Benefits aid SWAIA, help keep SF beautiful

SANTA FE, NM – There was no fry bread at the Southwest Association of Indian Arts annual Food & Wine Dinner. If that’s your idea of Indian food, you would have been in for a big surprise.

This sophisticated event honored four top chefs of the region, who happen to be Native Americans, collaborating on a gourmet evening featuring their own culinary specialties paired with appropriate and delicious wines.

The celebration of food is a long tradition among Native Americans, who consider it sacred, beginning with bison, elk and whitetail deer, and base their side dishes on staples like corn, squash, seeds and berries. Chef Raymond Naranjo, of Santa Clara Pueblo, infused his yummy smooth pumpkin bisque with the prayers he said as he gathered the juniper berries he used in it.

Chef Jack Strong, from Oregon and the Siletz tribe, decorated his delectable halibut with iridescent red roe, chanterelles and oyster mushrooms on a butternut squash coulis.

Potawatomi chef Loretta Barrett Oden served a mixed grill with quail and elk tenderloin that was meant to contain cholla cactus buds (imagine how pretty!), but they’re crazy hard to find and hard to get delivered, by a dude, in a pickup, at some point in time – and the order did not arrive.

In a pinch, she substituted asparagus, just as tasty, surely! For dessert, Chef Ben Jacobs, an Osage, made a mocha creameaux with nuts and berries, absolutely sublime … did you actually know what a creameaux was?

Many important Indian dignitaries attended (notice, they did say “Indian” themselves, in the name), including Governor Richard Mermejo of the Picuris Pueblo, and the venerable and esteemed elder statesman and storyteller M. Scott Momaday.

He held the crowd spellbound with a story about a little boy in Greenland and an iceberg, told off the cuff right from his dinner table, relaxing comfortably with his group, big voice booming throughout the room. Somebody should have filmed it! Oh … I did! For posterity, for the memory of this living treasure.

About 100 people attended, raising about $10,000 for SWAIA’s mid-year program needs. SWAIA has been supporting programs for Indian artists for years, most notably with their major event, Indian Market. This is the icing on the cake, the creameaux.

Keep Santa Fe Beautiful

Are people always asking you, “Where do you go to hire mariachis?” and you’ve had to wager a guess … The Yellow Pages? Look around during Fiestas? Well, now you know. You get them at the auction that accompanies the “Keep Santa Fe Beautiful” Annual Wine Tasting benefit. Many thoughtful, unusual and useful auction items pop up in this quirky, fun little auction.

For example, who in life honestly can’t put to good use a year of “Mountain of Love!” car washes from Squeaky Clean at a great discount price. You need them! You’re going there, anyway! Or the landscaping services of the folks who do those exquisitely beautiful medians on Paseo by the Roundhouse. Somebody outbid me on both of those when I wasn’t looking. However, I got the mariachis. I happen to need them!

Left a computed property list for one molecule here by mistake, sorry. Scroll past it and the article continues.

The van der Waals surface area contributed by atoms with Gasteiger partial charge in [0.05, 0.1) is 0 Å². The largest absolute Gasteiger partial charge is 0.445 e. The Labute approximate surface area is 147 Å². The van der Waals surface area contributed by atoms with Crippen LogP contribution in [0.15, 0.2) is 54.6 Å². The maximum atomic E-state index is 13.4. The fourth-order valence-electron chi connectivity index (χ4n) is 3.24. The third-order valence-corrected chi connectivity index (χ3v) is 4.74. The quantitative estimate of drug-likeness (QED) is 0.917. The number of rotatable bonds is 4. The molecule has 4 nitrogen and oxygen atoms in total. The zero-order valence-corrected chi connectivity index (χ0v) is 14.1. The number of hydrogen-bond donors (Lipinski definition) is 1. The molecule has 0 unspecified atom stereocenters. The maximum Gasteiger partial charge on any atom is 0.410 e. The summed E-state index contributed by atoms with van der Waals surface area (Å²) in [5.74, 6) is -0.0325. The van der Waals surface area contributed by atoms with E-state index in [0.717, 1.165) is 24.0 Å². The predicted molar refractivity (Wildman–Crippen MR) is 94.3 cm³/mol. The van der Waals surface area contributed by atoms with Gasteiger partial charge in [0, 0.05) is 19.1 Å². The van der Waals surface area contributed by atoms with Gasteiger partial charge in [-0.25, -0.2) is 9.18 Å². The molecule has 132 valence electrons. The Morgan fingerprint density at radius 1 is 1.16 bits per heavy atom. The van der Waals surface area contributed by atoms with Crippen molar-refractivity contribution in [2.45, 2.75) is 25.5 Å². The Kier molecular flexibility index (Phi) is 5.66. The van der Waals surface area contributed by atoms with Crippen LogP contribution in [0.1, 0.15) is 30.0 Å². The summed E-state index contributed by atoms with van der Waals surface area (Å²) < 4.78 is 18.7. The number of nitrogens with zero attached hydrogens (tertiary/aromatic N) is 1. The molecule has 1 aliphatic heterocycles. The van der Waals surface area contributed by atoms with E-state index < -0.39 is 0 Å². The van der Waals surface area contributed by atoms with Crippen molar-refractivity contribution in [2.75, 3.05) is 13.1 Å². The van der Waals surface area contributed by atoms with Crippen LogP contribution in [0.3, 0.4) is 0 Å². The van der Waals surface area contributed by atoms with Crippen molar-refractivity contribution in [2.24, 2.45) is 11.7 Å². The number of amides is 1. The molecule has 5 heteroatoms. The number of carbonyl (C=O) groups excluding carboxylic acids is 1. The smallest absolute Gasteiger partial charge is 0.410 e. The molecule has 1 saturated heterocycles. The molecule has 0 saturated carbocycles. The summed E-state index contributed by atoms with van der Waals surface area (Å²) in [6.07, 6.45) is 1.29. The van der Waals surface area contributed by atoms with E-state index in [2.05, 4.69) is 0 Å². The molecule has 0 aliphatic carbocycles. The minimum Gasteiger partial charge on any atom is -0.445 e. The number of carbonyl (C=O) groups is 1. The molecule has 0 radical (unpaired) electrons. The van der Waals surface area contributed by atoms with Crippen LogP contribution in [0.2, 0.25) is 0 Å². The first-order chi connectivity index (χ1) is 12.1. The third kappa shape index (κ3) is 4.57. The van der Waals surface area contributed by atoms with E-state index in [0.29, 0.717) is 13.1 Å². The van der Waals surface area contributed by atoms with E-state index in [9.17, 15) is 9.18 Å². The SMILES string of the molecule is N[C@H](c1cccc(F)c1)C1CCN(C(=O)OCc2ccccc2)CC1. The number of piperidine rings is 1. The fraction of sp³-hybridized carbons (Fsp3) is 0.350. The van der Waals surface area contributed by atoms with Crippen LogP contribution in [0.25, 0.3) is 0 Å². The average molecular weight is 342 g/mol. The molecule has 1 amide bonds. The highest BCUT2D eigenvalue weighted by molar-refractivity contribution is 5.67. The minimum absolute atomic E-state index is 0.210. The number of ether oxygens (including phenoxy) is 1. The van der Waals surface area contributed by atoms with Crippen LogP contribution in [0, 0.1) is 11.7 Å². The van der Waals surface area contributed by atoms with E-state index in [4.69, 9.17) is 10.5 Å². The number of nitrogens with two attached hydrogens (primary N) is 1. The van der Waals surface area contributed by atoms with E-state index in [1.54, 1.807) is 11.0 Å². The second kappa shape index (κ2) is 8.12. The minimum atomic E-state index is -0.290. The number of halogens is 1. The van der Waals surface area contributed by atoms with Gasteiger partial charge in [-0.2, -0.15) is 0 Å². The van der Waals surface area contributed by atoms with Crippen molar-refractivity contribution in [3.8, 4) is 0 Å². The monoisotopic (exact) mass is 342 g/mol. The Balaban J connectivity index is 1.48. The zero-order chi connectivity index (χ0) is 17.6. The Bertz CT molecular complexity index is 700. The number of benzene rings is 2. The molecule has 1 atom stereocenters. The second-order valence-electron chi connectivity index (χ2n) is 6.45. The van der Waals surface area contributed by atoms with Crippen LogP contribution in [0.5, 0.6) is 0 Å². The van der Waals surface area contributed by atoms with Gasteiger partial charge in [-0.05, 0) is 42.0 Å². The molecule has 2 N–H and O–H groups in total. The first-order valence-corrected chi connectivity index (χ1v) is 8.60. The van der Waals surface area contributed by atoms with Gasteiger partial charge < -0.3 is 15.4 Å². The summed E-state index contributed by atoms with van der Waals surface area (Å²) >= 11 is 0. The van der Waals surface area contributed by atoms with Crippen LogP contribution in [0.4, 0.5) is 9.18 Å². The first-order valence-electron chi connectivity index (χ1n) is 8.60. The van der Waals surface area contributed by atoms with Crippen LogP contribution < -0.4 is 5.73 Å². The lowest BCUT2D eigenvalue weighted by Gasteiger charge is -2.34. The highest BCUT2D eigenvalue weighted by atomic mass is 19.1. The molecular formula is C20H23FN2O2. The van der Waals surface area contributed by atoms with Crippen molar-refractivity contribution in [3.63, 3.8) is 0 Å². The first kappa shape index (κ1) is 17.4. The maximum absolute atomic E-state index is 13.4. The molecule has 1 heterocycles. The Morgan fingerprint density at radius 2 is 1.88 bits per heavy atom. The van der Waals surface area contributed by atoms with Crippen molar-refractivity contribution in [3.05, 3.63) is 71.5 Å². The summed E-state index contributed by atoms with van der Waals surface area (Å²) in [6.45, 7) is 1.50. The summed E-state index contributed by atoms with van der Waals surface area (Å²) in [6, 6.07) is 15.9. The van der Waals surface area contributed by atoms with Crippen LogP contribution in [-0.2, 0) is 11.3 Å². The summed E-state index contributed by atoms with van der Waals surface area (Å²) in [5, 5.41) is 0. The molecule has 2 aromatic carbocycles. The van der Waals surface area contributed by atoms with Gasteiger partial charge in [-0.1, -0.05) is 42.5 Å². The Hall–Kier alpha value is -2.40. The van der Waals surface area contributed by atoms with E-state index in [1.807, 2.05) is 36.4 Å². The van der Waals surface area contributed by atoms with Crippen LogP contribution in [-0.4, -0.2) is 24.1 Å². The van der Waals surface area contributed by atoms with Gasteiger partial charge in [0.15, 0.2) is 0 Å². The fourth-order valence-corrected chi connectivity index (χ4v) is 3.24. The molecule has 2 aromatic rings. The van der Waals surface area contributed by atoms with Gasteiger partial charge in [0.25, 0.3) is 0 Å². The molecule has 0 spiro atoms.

They were pouring succulent, velvety, rich red wines that felt powdery on your tongue, and the Chardonnay I liked was so buttery that even plain bread was good with it but, with the melted Brie, it was even better. There were many, many choices of wine for every palate, with lovely hors d’oeuvres and a gorgeous ambiance.

This event is always held in a very luxurious private home, this year high on a ridge off Bishops Lodge Road, where 200 people sipped the wines and watched the sunset light up the Sangres from the portal. The funds raised will go toward educational programs and events sponsored by Keep Santa Fe Beautiful, such as the Great American Clean Up.

KSFB underwrites that nice, bright T-shirt, work gloves and the big garbage bags you’re given for the annual neighborhood cleanup and beautification project, and at Zozobra they donate those cute little litter bags they pass out to the crowd. They bought and placed the recycling containers on the school campuses in town, and they try to keep our medians looking attractive, some even fabulous.

Last month, President of the Board Rick Martinez led the movement to “Save the Caboose” and KSFB helped in the effort to purchase the train car and keep it here in Santa Fe, on its corner, soon to be landscaped and lovely, a welcoming entry into town instead of the scrubby, forgotten patch of land it has been. In the end, the funds raised at this event go to improving the appearance of the city and keeping Santa Fe beautiful.

Ashley Margetson has a BA in English from UCLA, is a senior real estate broker with Sotheby’s International Realty and has a finger on the pulse of philanthropic activities in Santa Fe. To tell us about an upcoming event, email


Shirley McNally and Elizabeth Pettus sport distinctive necklaces.


Picuris Gov. Richard Mermejo attended the SWAIA dinner.


From left, chefs Raymond Naranjo, Jack Strong, Loretto Oden, Ben Jacobs and assistant Matt Chandler dished up the SWAIA dinner.


M. Scott Momaday told a great story during a SWAIA fundraiser.


From left, Bert Dalton poses with David, Andie and Max Manzanares.


Andrea Probst and Melina Fricek drink to a beautiful Santa Fe.


Colleen and Rich Verruni, managing director at Bishop’s Lodge, add their grins to Keep Santa Fe Beautiful.


Deanna Einsphar is vice chair and Rick “Caboose” Martinez chairs the Keep Santa Fe Beautiful board.


Helen Cerletti enjoys the beautiful Santa Fe outdoors.


Kate Kennedy does her part to Keep Santa Fe Beautiful.



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